Both globals and static local variables have static storage duration. So they are valid throughout the lifetime of the program, that is, until you return from main or call std::exit.

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Quote:
Original post by m_switch
Is there really a difference between


const char* const foo = "bar";


and


static const char* const foo = "bar";


then?


For globals, const variables default to extern linkage in C and static linkage in C++. This means there would be no difference in C++ but, in C, the former could be accessed from any translation unit while the latter is restricted to the current translation unit.

For variables local to a function, let's say the next line is a return statement. Local variables without static storage duration won't exist once the function returns, so it's only valid to return a pointer to local variable if that variable has static storage duration.

Let's say we're going to "return foo;". Now, some cases for how foo was defined
#define foo "bar" // Case 1
const char* const foo = "bar"; // Case 2
static const char* const foo = "bar"; // Case 3
const char foo[] = "bar"; // Case 4
static const char foo[] = "bar"; // Case 5
Case 4 is the only one that doesn't work. Case 1 returns a pointer that came from a string literal; string literals have static storage duration so this is ok. Cases 2 and 3 also return pointers that came from a string literal so they're also ok. In case 5, the array has static storage duration so the pointer that's returned will be ok. In case 4, the array will cease to exist after the function returns so the pointer will no longer be valid once the function exits.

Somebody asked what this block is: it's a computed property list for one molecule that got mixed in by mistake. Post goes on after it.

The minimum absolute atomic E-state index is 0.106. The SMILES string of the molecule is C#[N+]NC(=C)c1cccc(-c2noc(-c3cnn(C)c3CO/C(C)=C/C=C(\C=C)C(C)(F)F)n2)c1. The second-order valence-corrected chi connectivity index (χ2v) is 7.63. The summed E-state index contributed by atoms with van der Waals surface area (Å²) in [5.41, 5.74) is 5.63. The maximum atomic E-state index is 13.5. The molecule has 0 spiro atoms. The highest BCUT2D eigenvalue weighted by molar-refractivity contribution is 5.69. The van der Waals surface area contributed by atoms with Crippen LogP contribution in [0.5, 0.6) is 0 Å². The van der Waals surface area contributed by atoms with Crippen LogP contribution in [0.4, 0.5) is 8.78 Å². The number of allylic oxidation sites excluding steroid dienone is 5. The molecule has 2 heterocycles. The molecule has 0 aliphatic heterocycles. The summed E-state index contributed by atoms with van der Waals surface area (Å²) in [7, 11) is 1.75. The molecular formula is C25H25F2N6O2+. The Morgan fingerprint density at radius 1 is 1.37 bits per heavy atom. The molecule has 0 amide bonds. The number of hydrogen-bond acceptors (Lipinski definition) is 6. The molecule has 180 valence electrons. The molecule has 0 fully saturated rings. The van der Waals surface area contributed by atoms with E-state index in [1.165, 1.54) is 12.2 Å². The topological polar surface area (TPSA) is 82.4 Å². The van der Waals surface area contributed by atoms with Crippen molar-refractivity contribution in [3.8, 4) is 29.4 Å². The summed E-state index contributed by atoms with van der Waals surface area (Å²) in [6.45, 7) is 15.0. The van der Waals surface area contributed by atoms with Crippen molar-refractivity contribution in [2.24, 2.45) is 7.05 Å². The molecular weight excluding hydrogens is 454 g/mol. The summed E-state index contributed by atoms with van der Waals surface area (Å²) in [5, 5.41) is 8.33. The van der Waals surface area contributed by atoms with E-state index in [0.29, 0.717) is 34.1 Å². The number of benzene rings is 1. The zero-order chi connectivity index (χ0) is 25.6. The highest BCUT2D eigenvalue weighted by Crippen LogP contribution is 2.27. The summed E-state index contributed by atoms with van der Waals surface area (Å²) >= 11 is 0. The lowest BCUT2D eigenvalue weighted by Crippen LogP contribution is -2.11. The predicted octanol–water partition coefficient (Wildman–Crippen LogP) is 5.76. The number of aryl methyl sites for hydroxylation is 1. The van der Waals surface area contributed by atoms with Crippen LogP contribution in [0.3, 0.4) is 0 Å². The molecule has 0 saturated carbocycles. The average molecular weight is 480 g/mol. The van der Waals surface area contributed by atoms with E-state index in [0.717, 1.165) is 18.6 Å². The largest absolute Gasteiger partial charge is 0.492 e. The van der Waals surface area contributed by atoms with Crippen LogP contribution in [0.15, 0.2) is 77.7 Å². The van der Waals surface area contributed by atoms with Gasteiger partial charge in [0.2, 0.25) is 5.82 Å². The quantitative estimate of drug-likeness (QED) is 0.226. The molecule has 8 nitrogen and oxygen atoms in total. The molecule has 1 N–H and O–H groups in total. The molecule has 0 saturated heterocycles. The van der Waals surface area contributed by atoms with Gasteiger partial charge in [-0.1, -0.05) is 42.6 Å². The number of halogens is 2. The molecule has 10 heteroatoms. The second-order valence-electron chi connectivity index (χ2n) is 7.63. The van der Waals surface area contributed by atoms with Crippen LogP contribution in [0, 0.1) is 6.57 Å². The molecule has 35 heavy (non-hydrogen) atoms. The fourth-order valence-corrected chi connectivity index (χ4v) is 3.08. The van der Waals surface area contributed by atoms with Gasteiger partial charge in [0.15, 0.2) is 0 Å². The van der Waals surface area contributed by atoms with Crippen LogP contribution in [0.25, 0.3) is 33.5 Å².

If we were going to "return &foo;", only case 3 is valid. Cases 1, 4, and 5 are trying to take the address of a naked value. Since the value isn't tied to a bit of memory (e.g. stored in a variable) it doesn't have an address. In case 2, foo won't exist once the function exits so the pointer won't be valid outside of the function.

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Thanks for your replies, but I'm still confused a bit:

Can I use the following safely?
const char *Strings[MAX_STRINGS];//global variable
index = 0; //global
...
void some_func(const *char input)
{
...
Strings[index++] = input;
...
}
void other_func()
{
...
some_func("blabla");
...
}
...
void main ()
{
...
some_func("some_string");
...
other_func();
...
print_all(Strings);
...
}


Assuming that always index<MAX_STRINGS of course

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Yes. Put more simply, the pointer you can get from a string literal will point to valid character data for the string for the length of the program.

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Quote:
Original post by Konfusius
You can cast away the constness of the static variable and assign it another value.


Casting away constness of a variable with static storage duration originally defined as const has undefined behavior.